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If $a$, $a+2$ and $a+4$ are prime numbers then, how can one prove that there is only one solution for $a$?

when, $a=3$

we have, $a+2=5$ and $a+4=7$

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marked as duplicate by kingW3, Jack D'Aurizio elementary-number-theory Oct 15 '17 at 16:28

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    $\begingroup$ Funny question! (+1) :-) $\endgroup$ – user 1357113 Aug 31 '12 at 18:16
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HINT: One of the numbers $a,a+2$, and $a+4$ must be divisible by $3$. Why?

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    $\begingroup$ Good answer (+1) $\endgroup$ – user 1357113 Aug 31 '12 at 18:15
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    $\begingroup$ On the border of begin outrageous, good comments!! $\endgroup$ – user14082 Sep 1 '12 at 3:57
  • $\begingroup$ It's a shame that the twin primes hypothesis can't be proved or dismissed so simply. $\endgroup$ – Cameron Buie Sep 8 '12 at 4:08
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$a\equiv 0 \mod 3\Rightarrow a=3$

$a\equiv 1\mod 3\Rightarrow a+2\equiv 0\mod 3\Rightarrow a+2=3\Rightarrow a=1$

$a\equiv 2\mod 3\Rightarrow a+4\equiv0\mod 3\Rightarrow a+4=3\Rightarrow a=-1$

So the only possibility is the first one.

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Hint.. $a+4\equiv a+1\quad \pmod 3$

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First of all $a$ must be odd.

If prime $a>3,$ it must be either $6b+1$ or $6b-1$, where $b$ is a natural number $≥1$.

If $a=6b+1, a+2=3(2b+1)$ is composite as $2b+1≥3$

If $a=6b-1, a+4=3(2b+1)$ is composite as $2b+1≥3$

In fact, $3\mid a(a+k)(a+2k)$ where $k$ is positive integer with $(3,k)=1$

As $a(a+k)(a+2k)=a^3+3a^2k+2ak^2≡a^3+2ak^2\pmod 3≡a^3+2a$ as $k^2≡1\pmod 3$

So,$a(a+2k)(a+4k)≡a^3+2a\pmod 3≡a(a-1)(a+1)+3a\pmod 3$

So if $a>3$ and $(3,k)=1$, one of $a, (a+k)$ or $(a+2k)$ is divisible by $3$, hence is composite.

Observe that exactly one of them is divisible by $3$.

So, if $a≠3$, all of $a,a+k,a+2k$ can not be prime.

Again, $k$ must be even to keep $a+k,a+2k$ odd.

So, $k$ must be of the form $6m±2$ as $(3,k)=1$.

By observation, some of the values of $k$ for which all of $3,3+k,3+2k$ are prime, are $2,4,8,10,14,20,\cdot\cdot\cdot$.

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Hint $\ $ They're odd so $\equiv 1,3,5\pmod 6$ so the one $\equiv 3$ must be $= 3,$ being prime.

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$a$ is odd (why$?$)

one of $a,a+2,a+4$ is div. by $3$ and these three being prime $\implies$ one of them is $3$.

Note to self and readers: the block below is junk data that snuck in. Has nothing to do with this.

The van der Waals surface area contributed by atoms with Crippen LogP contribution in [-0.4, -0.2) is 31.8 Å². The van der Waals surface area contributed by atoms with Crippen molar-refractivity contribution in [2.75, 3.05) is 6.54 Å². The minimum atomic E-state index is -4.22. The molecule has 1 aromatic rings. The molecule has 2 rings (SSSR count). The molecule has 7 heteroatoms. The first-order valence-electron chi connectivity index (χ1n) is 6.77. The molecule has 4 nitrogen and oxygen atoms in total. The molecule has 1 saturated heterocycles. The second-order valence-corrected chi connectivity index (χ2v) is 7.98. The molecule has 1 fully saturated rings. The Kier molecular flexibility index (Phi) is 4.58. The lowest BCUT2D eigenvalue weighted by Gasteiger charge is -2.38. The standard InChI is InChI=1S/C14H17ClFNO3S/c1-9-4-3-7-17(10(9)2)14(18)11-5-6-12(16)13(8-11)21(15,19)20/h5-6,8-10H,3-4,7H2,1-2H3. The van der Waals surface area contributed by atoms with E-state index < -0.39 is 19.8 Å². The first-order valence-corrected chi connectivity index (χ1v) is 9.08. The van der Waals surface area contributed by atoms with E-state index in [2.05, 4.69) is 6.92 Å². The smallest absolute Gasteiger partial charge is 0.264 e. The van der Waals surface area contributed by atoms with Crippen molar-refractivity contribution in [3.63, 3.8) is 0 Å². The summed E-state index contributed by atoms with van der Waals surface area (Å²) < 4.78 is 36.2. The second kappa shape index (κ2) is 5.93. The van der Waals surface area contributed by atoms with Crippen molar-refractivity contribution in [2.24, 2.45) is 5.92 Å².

Since $3$ is the least odd prime and $a$ is the smallest among these three primes $\implies a=3$ is the only possibility and hence only one solution.

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You have observed that $a=3$ is a possible solution. Now assume $a>3$. What forms can $a$ take? Since $a$ is prime it should be of the form $3k+2$ or $3k+1$ where $k$ is a positive integer. If it was of the form $3k+2$ then $a+4=3k+2+4=3(k+2)$ will not be prime since $k+2 >1 $. If it was of the form $3k+1$ then $a+2=3k+1+2=3(k+1)$ will not be a prime since $k+1>1 $. Therefore, $k=3$ is the only answer.

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$a$,$a+1$,$a+2$,$a+3$ and $a+4$ is a set of five consecutive numbers, $a \gt 3$.

any set of five consecutive numbers for $a \gt 3$, must consist of $two$ odd and $three$ even numbers, or $three$ odd and $two$ even numbers.

one just needs to consider the instance, when the set of five consecutive numbers consists of $three$ odd, and $two$ even numbers.

Among this set of five consecutive numbers, a maximum of $two$ of the numbers must be divisible by $3$ and they must neither be both odd, nor be both even.

we see that, when we have just one of the number which is divisible by $3$, this number will be odd and there will always be $two$ other even numbers, as we have a set which consists of $three$ odd and $two$ even numbers.

further, when, we have two of the numbers which are divisible by $3$, one of these numbers will be even and there will always be another even number, as we have a set which consists of $three$ odd and $two$ even numbers.

hence we can conclude that, for $a \gt 3$, no set of five consecutive numbers exists which consists of $three$ prime numbers.

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  • $\begingroup$ CAn you explain the bit where you say "two of the numbers must be divisible by 3"? I don't follow that step of the logic... $\endgroup$ – Chris Aug 31 '12 at 15:47
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    $\begingroup$ What about 7,8,9,10,11. This has three odd numbers and only one divisible by 3... $\endgroup$ – Chris Aug 31 '12 at 22:02
  • $\begingroup$ a set of five consecutive numbers greater than 3, with three odd numbers (the first, the middle and the last numbers of the set are odd) will be of the form, n+4,n+5,n+6,n+7 and n+8, where n is an odd natural number. On the number line every 3rd number after 0 is divisible by 3, e.g. 3,6,9,12,15,⋯,2n+1, i.e. in the above set of five consecutive numbers, there must be one odd number which will be divisible by 3. $\endgroup$ – HOLYBIBLETHE Sep 1 '12 at 2:58
  • $\begingroup$ please, see the latest edition. $\endgroup$ – HOLYBIBLETHE Sep 1 '12 at 5:35
  • $\begingroup$ Ah, I think I understand your logic now. $\endgroup$ – Chris Sep 1 '12 at 10:10

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